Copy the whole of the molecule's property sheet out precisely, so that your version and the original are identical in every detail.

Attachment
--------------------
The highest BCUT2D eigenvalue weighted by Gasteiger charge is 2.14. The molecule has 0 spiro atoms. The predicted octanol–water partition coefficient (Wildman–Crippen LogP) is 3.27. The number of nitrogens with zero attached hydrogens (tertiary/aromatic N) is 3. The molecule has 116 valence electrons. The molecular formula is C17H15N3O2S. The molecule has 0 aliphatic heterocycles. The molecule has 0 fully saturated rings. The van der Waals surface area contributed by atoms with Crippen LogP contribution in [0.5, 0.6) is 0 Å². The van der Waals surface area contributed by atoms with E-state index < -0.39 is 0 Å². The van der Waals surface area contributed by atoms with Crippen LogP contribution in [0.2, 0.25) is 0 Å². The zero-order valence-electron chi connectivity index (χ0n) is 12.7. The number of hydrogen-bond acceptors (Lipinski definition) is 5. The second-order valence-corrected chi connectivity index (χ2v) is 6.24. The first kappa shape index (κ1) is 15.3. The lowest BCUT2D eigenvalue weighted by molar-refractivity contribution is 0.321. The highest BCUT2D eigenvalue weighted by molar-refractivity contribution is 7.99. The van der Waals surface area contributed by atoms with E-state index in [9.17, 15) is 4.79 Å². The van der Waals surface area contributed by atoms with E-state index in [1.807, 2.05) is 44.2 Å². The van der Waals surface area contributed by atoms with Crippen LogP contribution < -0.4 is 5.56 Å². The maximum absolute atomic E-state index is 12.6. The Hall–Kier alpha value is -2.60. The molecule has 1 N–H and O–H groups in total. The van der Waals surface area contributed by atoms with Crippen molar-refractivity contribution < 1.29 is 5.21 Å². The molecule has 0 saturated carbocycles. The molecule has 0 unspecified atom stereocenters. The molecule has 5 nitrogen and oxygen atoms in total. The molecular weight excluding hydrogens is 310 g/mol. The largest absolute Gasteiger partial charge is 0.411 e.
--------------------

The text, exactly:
The highest BCUT2D eigenvalue weighted by Gasteiger charge is 2.14. The molecule has 0 spiro atoms. The predicted octanol–water partition coefficient (Wildman–Crippen LogP) is 3.27. The number of nitrogens with zero attached hydrogens (tertiary/aromatic N) is 3. The molecule has 116 valence electrons. The molecular formula is C17H15N3O2S. The molecule has 0 aliphatic heterocycles. The molecule has 0 fully saturated rings. The van der Waals surface area contributed by atoms with Crippen LogP contribution in [0.5, 0.6) is 0 Å². The van der Waals surface area contributed by atoms with E-state index < -0.39 is 0 Å². The van der Waals surface area contributed by atoms with Crippen LogP contribution in [0.2, 0.25) is 0 Å². The zero-order valence-electron chi connectivity index (χ0n) is 12.7. The number of hydrogen-bond acceptors (Lipinski definition) is 5. The second-order valence-corrected chi connectivity index (χ2v) is 6.24. The first kappa shape index (κ1) is 15.3. The lowest BCUT2D eigenvalue weighted by molar-refractivity contribution is 0.321. The highest BCUT2D eigenvalue weighted by molar-refractivity contribution is 7.99. The van der Waals surface area contributed by atoms with E-state index in [9.17, 15) is 4.79 Å². The van der Waals surface area contributed by atoms with E-state index in [1.807, 2.05) is 44.2 Å². The van der Waals surface area contributed by atoms with Crippen LogP contribution < -0.4 is 5.56 Å². The maximum absolute atomic E-state index is 12.6. The Hall–Kier alpha value is -2.60. The molecule has 1 N–H and O–H groups in total. The van der Waals surface area contributed by atoms with Crippen molar-refractivity contribution < 1.29 is 5.21 Å². The molecule has 0 saturated carbocycles. The molecule has 0 unspecified atom stereocenters. The molecule has 5 nitrogen and oxygen atoms in total. The molecular weight excluding hydrogens is 310 g/mol. The largest absolute Gasteiger partial charge is 0.411 e.